"Thanks for finally paying for the first one. However a new pole will cost $5,000."
And the city is rich in art. From the astounding Olympic Sculpture Park you will find art that soars, blends and ignites. Below is The Eagle by Alexander Calder. He is noted for blending into the landscape that is part pragmatism and part poetry. I was happily surprised that his sculpture is also in the Minneapolis Sculpture Garden. (Lesson: Know thy own city!)
And the aptly named Seattle Cloud Cover by Teresita Fernandez. Through saturated color photographs sandwiched in glass, you can view Seattle's ever changing sky.
Sunny and cloud blues switch to a red-purple rain.
Bunyon's Chess by Mark di Suvero describes his sculpture as "Unity and joy. That's why I like to suspend elements from the beams of my works, so they can interact with the winds and other forces." Unity and joy - it's actually a beautiful wish if you think about it.
When you are a city walker, you can argue with yourself that a few extra calories won't hurt. And so I found my way to Mario Batali's parents tiny Salumi. And feasted on the most delicately cured meats that I have had since leaving New York many decades ago.
"Its about Tuscan Finocchiona salami, studded with fennel seeds, and the best spicy sopressata I have ever tasted- complex, slightly smoky, and a vivid red. Hold up a piece of any one of Batali's salamis and you'll see a carnal kaleidoscope, with bits of rosy hues and solid or clear whites, a slice of careful handiwork."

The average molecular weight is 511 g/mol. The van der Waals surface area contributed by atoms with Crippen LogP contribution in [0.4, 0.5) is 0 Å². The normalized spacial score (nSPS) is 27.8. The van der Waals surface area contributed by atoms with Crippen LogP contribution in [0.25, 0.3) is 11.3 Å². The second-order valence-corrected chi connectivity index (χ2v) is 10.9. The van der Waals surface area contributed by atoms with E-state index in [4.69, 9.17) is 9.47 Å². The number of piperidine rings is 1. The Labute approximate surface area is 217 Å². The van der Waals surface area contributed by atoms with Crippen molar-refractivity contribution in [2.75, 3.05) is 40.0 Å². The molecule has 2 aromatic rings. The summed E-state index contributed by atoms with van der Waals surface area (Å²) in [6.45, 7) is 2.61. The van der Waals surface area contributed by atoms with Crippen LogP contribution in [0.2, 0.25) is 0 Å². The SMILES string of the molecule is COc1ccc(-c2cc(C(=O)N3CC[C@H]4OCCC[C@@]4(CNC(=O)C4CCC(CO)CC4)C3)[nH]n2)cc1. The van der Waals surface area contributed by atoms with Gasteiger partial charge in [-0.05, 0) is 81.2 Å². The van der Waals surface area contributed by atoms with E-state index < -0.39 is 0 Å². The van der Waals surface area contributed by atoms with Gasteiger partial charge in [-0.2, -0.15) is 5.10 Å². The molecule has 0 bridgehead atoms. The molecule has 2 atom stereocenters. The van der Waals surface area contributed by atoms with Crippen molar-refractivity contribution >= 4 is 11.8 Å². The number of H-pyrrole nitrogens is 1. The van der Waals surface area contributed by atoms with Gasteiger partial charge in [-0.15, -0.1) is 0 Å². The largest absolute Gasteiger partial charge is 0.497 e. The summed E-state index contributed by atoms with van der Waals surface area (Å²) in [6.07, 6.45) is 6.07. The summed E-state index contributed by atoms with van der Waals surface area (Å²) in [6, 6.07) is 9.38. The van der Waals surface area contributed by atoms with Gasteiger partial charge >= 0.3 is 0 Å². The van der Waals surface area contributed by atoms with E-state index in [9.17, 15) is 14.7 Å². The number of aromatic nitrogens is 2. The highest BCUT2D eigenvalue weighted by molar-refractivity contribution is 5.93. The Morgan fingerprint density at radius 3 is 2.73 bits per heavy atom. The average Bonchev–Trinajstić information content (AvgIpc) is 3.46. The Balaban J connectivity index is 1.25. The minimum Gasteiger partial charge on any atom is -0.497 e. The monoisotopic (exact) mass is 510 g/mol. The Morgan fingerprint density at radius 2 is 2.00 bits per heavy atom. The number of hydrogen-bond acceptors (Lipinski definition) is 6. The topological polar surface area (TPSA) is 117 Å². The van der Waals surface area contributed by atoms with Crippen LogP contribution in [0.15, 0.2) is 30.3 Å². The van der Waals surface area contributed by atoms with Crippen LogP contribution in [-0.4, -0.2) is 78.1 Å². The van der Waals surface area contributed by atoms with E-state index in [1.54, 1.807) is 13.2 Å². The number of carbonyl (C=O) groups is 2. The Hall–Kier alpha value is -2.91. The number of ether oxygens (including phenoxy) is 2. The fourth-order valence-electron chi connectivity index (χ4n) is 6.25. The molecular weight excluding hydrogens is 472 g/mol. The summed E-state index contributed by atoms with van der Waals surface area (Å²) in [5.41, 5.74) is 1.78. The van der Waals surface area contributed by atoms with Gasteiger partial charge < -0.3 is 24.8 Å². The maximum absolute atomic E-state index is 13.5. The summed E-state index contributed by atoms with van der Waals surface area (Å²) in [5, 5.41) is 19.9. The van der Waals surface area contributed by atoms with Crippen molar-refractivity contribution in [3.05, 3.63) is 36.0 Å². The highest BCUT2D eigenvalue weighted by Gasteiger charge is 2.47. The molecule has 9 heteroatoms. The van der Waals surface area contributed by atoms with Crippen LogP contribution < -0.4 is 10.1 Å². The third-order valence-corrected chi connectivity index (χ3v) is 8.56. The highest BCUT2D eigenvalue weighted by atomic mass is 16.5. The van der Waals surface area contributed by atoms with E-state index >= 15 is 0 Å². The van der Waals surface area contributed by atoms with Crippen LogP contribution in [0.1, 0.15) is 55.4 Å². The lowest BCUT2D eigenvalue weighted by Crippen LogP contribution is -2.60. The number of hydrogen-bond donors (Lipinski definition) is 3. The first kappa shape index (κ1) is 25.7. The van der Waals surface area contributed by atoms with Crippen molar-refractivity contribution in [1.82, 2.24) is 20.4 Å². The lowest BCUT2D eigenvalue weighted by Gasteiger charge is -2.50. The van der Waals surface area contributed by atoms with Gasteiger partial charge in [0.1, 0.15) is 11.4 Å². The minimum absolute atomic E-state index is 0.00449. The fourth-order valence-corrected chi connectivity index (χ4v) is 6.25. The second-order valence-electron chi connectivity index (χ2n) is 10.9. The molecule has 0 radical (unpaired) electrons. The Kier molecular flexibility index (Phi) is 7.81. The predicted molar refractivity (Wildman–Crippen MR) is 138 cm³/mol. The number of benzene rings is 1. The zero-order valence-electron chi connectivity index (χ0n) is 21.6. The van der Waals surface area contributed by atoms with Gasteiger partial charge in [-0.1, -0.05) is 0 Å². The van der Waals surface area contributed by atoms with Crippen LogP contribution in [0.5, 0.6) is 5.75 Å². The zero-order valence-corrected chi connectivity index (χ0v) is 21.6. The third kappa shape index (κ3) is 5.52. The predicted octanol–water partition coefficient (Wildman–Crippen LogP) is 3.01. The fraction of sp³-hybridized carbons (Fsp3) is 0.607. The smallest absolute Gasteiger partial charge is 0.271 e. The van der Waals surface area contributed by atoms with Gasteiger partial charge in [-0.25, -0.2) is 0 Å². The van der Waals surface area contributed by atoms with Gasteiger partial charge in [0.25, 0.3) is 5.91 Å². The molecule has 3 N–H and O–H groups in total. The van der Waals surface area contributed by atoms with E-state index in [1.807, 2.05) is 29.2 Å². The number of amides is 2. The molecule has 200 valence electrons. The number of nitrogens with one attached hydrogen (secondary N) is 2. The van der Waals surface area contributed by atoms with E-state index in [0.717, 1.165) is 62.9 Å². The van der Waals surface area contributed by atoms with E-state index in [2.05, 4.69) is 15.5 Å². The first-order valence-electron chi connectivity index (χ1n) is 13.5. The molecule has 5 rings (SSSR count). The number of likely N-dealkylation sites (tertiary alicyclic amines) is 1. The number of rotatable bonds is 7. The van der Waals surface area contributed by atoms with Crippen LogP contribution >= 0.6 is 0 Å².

Min Liao, The Stranger
And if that wasn't treat-enough, I later managed to to squeeze in some Salty-caramel ice cream from Molly Moons. (after spending way to much at the Elliott Bay Book Company.
And came home deciding to integrate Seattle's crab with MN corn and the gulf shrimp that drops by once a month. My niece introduced the family to Frogmore Stew this summer. I took it a step further with crab and andouille sausage and and cooked enough for 20 people even though I was serving four. Have you ever done that? It's also called Hobo Stew, Shrimp Boil, Fish Boil.... I'm sure you've seen it around. t's more southern and western American than Italian. But if I was going to tie it into Italian I would say - it's all in-season. All fresh. Local? Nope. No shellfish on the Minnesota tundra. But in-season, summer-perfect? Definitely.
There's no recipe. Bring 3-4 gallons of water with 2 bottles of dark beer to boil. Add a bunch of Old Bay Seasoning.
My stew ingredients:
small white potatoes
snow crab legs
large shrimp - peeled and deveined
I browned the sausages first for color and texture. You don't need to do that. And then added them in the boiling pots according to cook times. The onions and potatoes went first. Both were small and needed about 8-10 minutes of boiling. Then I added the sausages - which were pre-cooked so just need to spice up the stew a bit. Then the crab legs - which needed about four minutes to heat up. The shrimp needed about two minutes. And fresh MN sweet corn? I never let that go longer than a minute. Don't want to cook the sugar out of them!
This is a grand end-of-summer soiree. Forget the hamburgers on the grill for Labor Day and celebrate the harvest with a good dose of this stew. It's summer, it's fresh, it's easy and celebratory. Look at the colors, imagine the textures. The brine of the shellfish, the creamy potatoes, small bursts of heat from the sausages, the sweet of the corn. It continues summer - ripe with possibilities. The season may be waning but the summer-sweetness continues.
One thing I realized as I returned home from Seattle, is that I forget what is in my own backyard and that it is possible to seek beauty and refuge close to home.. A bike ride through Lake Nokomis in Minneapolis reminded me of the riches right here in Minnesota. Of course, I got lost following the Minnehaha Creek - but that's another post. Some noted playwright noted that, "All's well that ends well" and so ends my crabby few weeks that began in Seattle and ended in White Bear Lake, MN.
Goat Cheese Timbales wrapped in prosciutto can be found here.